A Really “Poor Choice of Words”:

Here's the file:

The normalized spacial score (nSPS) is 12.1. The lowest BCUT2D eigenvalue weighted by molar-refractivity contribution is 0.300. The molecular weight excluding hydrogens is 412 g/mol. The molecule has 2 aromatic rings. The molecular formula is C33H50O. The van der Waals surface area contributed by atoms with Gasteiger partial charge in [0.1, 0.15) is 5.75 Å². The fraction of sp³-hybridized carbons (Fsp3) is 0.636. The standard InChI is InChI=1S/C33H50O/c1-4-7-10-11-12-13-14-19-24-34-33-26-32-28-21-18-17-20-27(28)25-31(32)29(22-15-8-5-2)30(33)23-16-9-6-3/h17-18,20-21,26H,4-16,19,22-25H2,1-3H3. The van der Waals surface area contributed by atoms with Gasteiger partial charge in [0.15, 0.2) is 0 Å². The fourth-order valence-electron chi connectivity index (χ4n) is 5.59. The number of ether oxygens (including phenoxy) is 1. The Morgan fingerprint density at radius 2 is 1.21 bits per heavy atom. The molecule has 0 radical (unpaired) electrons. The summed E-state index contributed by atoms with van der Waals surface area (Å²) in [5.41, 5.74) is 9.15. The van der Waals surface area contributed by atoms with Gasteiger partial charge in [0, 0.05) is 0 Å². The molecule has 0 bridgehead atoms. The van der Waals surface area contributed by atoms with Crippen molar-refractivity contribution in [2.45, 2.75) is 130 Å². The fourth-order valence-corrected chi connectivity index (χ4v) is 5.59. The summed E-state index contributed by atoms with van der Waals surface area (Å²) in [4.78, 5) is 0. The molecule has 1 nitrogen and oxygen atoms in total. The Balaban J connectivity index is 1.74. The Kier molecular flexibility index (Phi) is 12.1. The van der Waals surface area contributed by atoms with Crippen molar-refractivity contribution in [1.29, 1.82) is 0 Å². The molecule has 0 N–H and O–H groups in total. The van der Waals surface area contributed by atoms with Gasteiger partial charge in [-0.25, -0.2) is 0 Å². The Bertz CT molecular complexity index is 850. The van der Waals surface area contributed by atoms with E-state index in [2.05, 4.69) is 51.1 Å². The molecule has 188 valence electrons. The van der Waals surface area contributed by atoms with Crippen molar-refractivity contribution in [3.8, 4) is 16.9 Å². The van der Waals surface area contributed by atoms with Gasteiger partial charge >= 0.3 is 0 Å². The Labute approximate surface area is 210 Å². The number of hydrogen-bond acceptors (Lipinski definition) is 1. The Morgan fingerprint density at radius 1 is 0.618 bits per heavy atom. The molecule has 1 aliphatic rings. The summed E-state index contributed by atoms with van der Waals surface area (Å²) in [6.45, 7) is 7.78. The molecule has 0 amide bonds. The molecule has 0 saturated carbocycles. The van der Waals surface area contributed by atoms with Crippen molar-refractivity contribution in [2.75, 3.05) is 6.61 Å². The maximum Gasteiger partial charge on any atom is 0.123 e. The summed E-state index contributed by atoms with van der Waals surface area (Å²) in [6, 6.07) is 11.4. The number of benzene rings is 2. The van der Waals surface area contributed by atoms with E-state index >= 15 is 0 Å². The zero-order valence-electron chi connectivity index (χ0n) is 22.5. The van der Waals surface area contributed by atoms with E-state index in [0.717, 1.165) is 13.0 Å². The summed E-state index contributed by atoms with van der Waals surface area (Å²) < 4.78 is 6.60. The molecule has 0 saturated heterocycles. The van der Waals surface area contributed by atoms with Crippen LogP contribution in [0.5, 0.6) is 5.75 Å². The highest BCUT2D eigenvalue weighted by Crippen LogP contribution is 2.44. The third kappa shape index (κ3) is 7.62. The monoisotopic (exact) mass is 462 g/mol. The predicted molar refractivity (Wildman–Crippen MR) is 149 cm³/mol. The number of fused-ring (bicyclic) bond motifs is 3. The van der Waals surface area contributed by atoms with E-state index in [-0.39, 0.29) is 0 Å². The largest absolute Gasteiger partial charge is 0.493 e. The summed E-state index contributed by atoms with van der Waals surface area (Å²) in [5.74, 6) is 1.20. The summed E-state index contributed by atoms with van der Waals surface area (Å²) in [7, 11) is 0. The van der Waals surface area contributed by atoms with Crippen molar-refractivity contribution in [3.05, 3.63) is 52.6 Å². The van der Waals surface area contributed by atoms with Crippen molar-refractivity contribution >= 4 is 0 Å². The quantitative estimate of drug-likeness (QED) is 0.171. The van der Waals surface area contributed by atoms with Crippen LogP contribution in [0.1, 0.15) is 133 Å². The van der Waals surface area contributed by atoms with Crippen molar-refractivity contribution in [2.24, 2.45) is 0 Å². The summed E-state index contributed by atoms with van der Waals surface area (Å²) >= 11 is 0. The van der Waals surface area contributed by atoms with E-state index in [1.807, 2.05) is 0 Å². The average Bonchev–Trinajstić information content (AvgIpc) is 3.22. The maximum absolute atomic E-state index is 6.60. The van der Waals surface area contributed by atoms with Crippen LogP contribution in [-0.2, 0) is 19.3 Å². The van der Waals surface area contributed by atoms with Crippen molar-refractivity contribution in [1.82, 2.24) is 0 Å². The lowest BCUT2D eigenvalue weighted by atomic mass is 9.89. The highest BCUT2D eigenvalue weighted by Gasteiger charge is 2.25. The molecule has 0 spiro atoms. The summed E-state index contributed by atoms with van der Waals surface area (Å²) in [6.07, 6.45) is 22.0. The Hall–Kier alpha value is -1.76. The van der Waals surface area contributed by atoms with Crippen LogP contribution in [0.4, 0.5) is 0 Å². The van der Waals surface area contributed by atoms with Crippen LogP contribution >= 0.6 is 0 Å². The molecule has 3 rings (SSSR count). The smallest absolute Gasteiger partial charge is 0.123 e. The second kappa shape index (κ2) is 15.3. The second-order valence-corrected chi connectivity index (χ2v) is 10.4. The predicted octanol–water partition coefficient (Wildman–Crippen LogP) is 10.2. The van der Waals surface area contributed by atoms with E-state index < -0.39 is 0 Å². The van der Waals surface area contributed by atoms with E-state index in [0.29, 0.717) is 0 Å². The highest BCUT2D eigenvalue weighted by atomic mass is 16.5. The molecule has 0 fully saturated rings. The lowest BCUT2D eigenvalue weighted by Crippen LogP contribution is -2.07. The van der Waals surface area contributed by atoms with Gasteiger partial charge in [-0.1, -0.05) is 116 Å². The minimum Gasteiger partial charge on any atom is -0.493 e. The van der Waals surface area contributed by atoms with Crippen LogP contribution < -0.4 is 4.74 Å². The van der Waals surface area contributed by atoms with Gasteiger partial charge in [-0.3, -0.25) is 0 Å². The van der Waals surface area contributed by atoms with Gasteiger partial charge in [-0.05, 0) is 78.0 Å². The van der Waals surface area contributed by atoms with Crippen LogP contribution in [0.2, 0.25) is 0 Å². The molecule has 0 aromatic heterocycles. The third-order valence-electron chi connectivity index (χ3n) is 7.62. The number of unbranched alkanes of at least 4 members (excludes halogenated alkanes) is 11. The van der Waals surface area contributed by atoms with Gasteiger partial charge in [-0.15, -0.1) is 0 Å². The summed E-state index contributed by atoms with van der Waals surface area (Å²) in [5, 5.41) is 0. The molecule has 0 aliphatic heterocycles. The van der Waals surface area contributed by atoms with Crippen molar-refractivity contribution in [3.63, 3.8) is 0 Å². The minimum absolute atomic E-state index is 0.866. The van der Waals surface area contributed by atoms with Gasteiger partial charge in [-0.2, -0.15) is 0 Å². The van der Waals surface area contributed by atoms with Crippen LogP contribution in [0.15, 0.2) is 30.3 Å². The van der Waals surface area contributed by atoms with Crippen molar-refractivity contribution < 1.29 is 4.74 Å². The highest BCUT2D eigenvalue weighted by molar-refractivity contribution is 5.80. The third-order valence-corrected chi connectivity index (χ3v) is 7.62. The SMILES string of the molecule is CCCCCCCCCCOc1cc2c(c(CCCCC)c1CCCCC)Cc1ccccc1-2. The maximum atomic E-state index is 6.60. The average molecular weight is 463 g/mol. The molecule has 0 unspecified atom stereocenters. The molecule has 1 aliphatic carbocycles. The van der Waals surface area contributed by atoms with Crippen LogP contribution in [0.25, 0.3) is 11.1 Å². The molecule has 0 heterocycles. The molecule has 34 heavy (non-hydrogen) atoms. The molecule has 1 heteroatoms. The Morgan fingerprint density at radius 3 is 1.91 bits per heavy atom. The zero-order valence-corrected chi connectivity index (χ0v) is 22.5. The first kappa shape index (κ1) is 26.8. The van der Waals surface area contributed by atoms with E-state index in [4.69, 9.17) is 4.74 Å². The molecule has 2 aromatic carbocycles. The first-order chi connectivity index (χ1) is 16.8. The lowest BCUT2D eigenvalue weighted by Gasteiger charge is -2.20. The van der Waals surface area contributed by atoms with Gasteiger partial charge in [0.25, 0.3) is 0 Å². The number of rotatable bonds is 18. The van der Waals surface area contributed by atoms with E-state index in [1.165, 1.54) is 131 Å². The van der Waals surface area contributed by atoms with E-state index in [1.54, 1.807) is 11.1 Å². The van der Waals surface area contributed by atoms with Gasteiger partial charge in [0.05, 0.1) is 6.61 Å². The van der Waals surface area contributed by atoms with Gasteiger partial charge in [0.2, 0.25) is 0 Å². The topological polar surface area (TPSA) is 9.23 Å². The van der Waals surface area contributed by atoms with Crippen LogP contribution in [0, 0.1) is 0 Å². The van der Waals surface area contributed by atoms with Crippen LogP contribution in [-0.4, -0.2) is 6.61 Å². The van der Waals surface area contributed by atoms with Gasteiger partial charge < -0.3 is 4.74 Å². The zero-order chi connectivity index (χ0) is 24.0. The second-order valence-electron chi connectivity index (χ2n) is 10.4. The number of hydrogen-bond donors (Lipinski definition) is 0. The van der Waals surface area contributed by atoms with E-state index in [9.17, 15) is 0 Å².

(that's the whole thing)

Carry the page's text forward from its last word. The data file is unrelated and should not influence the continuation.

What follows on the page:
A key criticism levied on the final report of the Commission on the National Guard and Reserves is that it recommends converting the National Guard into a domestic-only force. At last week’s Senate Armed Services Committee hearing, commissioners adamantly disputed that was their intent. Retired Air National Guard Maj. Gen. Gordon Stump, one of the 12 commissioners, acknowledged that he could understand the confusion, saying, “It was probably a poor choice of words.” The wording in one of 95 commission recommendations prompted Army Lt. Gen. Steven Blum, NGB chief, to declare it would “unhinge the volunteer force and we would break the Total Force.” However, the head of the commission, retired Marine Corps Maj. Gen. Arnold Punaro, told lawmakers at the Feb. 7 hearing, “We absolutely do not recommend converting the National Guard into [a] domestic crisis response force only.” That was not the only source of confusion. In another key recommendation, the commission purportedly suggested a change in status that would reduce reserve force pay by half. “When read carefully and accurately, what is proposed in Recommendation 22 is a 50-percent cut in reserve pay,” said Assistant Secretary for Homeland Defense Paul McHale at a joint briefing with Blum on Feb. 1. Yet, commissioner Patricia Lewis, a former Navy civilian and Congressional staffer, said, “I want to make crystal clear that this recommendation does not include any recommendation for a cut in reserve pay.” It does recommend a streamlining of the current 29 duty status categories to just two: either on active duty or not. But Lewis maintained that it also recommends changes that would “put additional money in reservists’ pockets.” The Pentagon is not the only entity to take exception to the final report, the Senate National Guard Caucus already has called some recommendations “counterproductive.” However, Sen. Carl Levin (D-Mich.) believes the Feb. 7 hearing “clarified a number of issues,” but he intends to gather comments from affected agencies over the next few weeks and give the commissioners an opportunity to respond for the record before they formally adjourn at the end of April.